Just Stop Oil has returned to cause disruption on the streets of London, with protesters marching slowly in front of cars in the capital.
Climate activists with bright orange banners caused delays along roads in Shepherd’s Bush and Westminster on Monday morning, with police warning it was the start of two weeks of disruption planned by the group.
It came weeks after Just Stop Oil protesters caused long delays and road closures along the M25 by climbing on overhead gantries.
Before that, the group carried out a month of action in October with protests including blocking busy roads, pouring human faeces over a memorial to Sir Captain Tom Moore and spraying orange paint over buildings.
The group first garnered attention through a series of protests in March, which included one protester invading at a football pitch and tying himself to the goalpost.
But, who are Just Stop Oil and what do they want?
Who are Just Stop Oil?
Just Stop Oil are a new protest group working to put pressure on the government to halt future fossil fuel deals.
The group is run by experienced organisers from Extinction Rebellion and Insulate Britain, who have attracted attention in recent years for disruptive protests including gluing themselves to main roads.
In their own words, Just Stop Oil are “a coalition of groups working together to ensure the government commits to halting new fossil fuel licensing and production.”
Just Stop Oil activists target Downing Street in latest protest
What do Just Stop Oil want?
The group are calling for the UK government to halt all new fossil fuel licensing and production in order to avoid the potential impacts of climate change.
On their crowdfunding page, the group said: “Allowing the extraction of new oil and gas resources in the UK is an obscene, genocidal policy that will kill our children and condemn humanity to oblivion. It just has to stop.”
They added that the government are “actively enabling the fossil fuel industry through obscene subsidies and tax breaks for new fossil fuel extraction” and warned that their acts of civil disobedience and nonviolent resistance would continue until their demands are met.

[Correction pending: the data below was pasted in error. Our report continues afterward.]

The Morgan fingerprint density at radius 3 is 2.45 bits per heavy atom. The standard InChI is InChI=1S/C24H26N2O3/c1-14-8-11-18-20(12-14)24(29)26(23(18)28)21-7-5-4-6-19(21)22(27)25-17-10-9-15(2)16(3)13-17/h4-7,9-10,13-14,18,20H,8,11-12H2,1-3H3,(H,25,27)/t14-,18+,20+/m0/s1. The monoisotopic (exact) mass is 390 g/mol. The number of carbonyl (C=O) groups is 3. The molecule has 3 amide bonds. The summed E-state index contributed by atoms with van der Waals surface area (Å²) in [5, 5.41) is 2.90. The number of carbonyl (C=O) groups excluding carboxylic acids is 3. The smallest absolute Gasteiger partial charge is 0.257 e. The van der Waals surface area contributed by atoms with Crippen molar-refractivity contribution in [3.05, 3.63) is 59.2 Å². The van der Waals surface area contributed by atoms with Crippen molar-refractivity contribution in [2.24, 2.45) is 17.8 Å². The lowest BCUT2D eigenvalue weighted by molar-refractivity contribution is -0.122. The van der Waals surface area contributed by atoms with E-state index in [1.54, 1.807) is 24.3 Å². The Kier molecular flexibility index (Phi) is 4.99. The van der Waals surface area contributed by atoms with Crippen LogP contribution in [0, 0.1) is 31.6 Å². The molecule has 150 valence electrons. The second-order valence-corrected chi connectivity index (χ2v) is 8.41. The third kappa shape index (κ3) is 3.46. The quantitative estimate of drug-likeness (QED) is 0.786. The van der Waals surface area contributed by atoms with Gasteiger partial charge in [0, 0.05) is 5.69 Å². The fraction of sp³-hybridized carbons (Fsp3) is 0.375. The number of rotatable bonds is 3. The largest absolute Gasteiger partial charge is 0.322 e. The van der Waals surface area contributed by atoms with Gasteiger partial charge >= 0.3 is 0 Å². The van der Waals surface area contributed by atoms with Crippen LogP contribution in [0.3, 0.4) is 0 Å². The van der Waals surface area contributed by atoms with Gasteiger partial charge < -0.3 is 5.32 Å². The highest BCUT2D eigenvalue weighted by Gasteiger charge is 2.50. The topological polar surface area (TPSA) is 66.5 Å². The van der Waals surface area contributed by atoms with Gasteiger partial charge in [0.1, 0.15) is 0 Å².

What protests have they led so far?
In March, Just Stop Oil protesters disrupted football games by gluing and tying themselves to goalposts and stormed the Baftas by banging drums and letting of flares.
In April, members of the group teamed up with Extinction Rebellion to block entrances to oil facilities across the UK and damaging petrol pumps which led to multiple arrests.
They also glued themselves to famous paintings by J. M. W. Turner and Van Gogh in Manchester and London and stormed the track during the British Grand Prix.
Just Stop Oil activists spray orange paint on Bank of England
The group embarked on a month of action in October, with activists gluing themselves to roads and spraying orange paint over luxury car showrooms, the Bank of England, a fossil fuel lobbyist HQ and other buildings.
Two protesters also scaled the Queen Elizabeth II bridge over the Dartford Crossing, causing miles of traffic as police shut down the route.
Activists also poured tomato soup over Van Gogh’s Sunflowers painting. Others threw cake in the face of a King Charles III waxwork statue in Madame Tussauds.
After a short break, Just Stop Oil returned to cause disruption on the M25 in early November. Protesters climbed on overhead gantries for days in a row to cause long delays on the motorway.
The group was back targeting roads in London at the end of the month, marching slowly in front of cars in the capital.
Regarding their methods of protests, Just Stop Oil say: “Civil resistance is a powerful way for people to non-violently demand their rights, freedom, and justice.
Just Stop Oil activist sprays orange paint on News UK headquarters’ windows
When people wage non-violent civil resistance, they use tactics such as strikes, boycotts, mass protests and disruption to withdraw their co-operation from the state.”
The group have warned that their protests will continue until their demand is met by the UK government.
Who funds Just Stop Oil?
On its website, the group says most of its funding for recruitment, training, capacity building and education comes from the Climate Emergency Fund, which pools together donations to support disruptive activism.
“We also receive donations from members of the public who support the campaign and from foundations and groups who are as terrified as we are about the unfolding climate crisis,” it adds.